Heading off your for your first mountain biking holiday in the Alps? Riding in the big mountain environment is an incredible experience, but it can be tough on your bike, equipment and body. These insider hints and tips will make sure you are prepared for every eventuality!
Don't forget to check our Ultimate Mountain Biking Holiday Checklist to ensure you pack everything you need.
If you can think of any more insider tips, we'd love to know. Please add them in the comments.
Spare spare spare – Bring as many spares as you can, as although you’ll probably be able to get replacement parts out in the Alps, it can be expensive and time-consuming. This goes as far as even bringing a spare pre-bled brake set if you have one.
Mech hanger and rear derailleur – While we’re on the subject of spares, you should always bring a spare mech hanger (the piece that the rear derailleur hangs off) with you. This is a ‘sacrificial part’ – if you bang into a rock, this is designed to break before your more-expensive derailleur does. However, every make and model of bike has a different mech hanger. Order one before you go. You can also bring a whole spare derailleur if you have one just in case.
Take a day off – It’s exciting to be out in the mountains, and it’s hard not to want to go and ride every day, but it’s worth taking a day off mid-week. Unless you’re used to doing long days on technical terrain back-to-back you’ll find you are wiped out by the middle of the week. Riding while you’re tired increases your risk of making a mistake and injuring yourself. Take a break, relax, swim, enjoy being in the mountains, then you’ll be ready to go again the next day.
Tools and cleaning kit – if you are staying in a bike chalet or with a bike holiday company, then they will usually have access to a workshop with a wide range of tools. However you should still bring out the essentials to carry in your bag while out on the mountain. If you are doing a DIY trip, you'll need to bring a basic tool kit.
Rent a bike bag - A purpose-made bike bag or box is the perfect way to transport your precious mountain bike and protect if from knocks, bumps and baggage handlers. If you don't want to fork out and buy one, there are plenty of places online where you can rent one for your trip.
Train before you go - If you can, it's worth trying to up your exercise and fitness regime in the weeks before you go. Riding in the Alps can be physically hard work as the climbs, descents, terrain and environment is a lot harder than most UK riding. The fitter you are, the more you'll get out of it.
Washing your kit – You’re going to get through a lot of kit in a week, especially if the weather is bad! If you can find a place with washing machines, or if your chalet will let you do a wash during the week, you can dramatically cut down the amount of kit you need to bring.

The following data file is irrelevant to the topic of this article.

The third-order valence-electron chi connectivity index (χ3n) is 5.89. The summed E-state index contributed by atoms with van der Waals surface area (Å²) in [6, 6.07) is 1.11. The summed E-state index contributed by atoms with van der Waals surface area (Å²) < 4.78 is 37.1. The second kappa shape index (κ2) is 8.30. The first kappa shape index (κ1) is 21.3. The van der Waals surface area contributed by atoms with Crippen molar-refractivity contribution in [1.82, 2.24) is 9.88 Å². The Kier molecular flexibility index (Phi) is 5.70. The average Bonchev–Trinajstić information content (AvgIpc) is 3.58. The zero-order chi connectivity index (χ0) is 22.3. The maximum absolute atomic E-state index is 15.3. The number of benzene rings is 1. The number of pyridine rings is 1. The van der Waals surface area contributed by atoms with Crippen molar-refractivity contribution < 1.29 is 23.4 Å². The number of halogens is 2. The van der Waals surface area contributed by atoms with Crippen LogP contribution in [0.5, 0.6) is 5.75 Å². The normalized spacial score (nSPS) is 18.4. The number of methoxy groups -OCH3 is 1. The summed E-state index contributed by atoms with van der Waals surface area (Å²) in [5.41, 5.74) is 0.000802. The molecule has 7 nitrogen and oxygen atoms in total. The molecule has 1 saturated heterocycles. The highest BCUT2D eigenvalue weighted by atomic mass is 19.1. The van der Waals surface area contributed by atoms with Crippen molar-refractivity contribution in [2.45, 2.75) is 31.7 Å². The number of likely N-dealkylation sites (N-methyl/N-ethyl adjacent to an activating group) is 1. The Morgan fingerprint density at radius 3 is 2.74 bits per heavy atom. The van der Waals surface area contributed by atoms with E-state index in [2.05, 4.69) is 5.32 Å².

Glasses – Glasses are a must for keeping dust, insects, branches, flying stones and of course the sun out of your eyes. If you can get them, glasses with interchangeable lenses are a great idea as you can have shaded lenses for bright sunshine, clear lenses for grey days and even orange or yellow tinted lenses for overcast days where there is little contrast.
Zip ties and duct tape – These two items are absolute lifesavers! There’s very little you can’t fix enough to roll home on with some zip ties and duct tape. Things come loose in the mountains pretty quickly after you've gone down a some loose, rocky, bumpy descents.
Service your bike before you go – Your bike is going to take an absolutely hammering in the Alps. Little knocking sounds or slightly loose bolts will become major issues after a few days of hard riding. Make sure your bike is in tiptop condition before you go; so think about checking it in for a service to make sure.
Insurance - read the small print and make sure your insurance covers you for mountain biking. Some insurance policies may list mountain biking, but in the small print it will state that they won’t cover mountain biking off-road or lift assisted mountain biking. If you are doing a mountain biking event or race, you’ll need high-level insurance, and you may need to look at an adventure insurance specialist like DogTag.
Have a look at our Guide to Cycling Holiday Travel Insurance for more info.
Insurance part two - You also must make sure that you have your insurance details actually on your person when you go out. This means both your EHIC card, and your private travel insurance details. Some companies provide a little card with your details on; if they don't make your own, laminate it for protection and keep it in your wallet, pocket or bag.
Snacks, gels and bars – If you have any dietary requirements, allergies or are just a fan of a particular brand of energy product, it’s worth bringing a stash out with you. There may be limited shopping options, so you might not be able to buy your fave when you’re out there.
Cash and currency - Make sure you have some cash on you for emergencies. A sudden desire for ice-cream when passing a shop in hot weather counts as an emergency.
Bring a small bike lock – a small lightweight lock is handy to have with you. It won’t stop a series thief but it will prevent someone half-inching your precious steed while you stop to fill your water bladder.
Warm clothing and waterproofs – Up in the mountains the conditions can change quickly, and at high altitude it can be quite cold even if the sun is shining. It’s essential that you carry a warm layer and a waterproof with you when you go out for the day.
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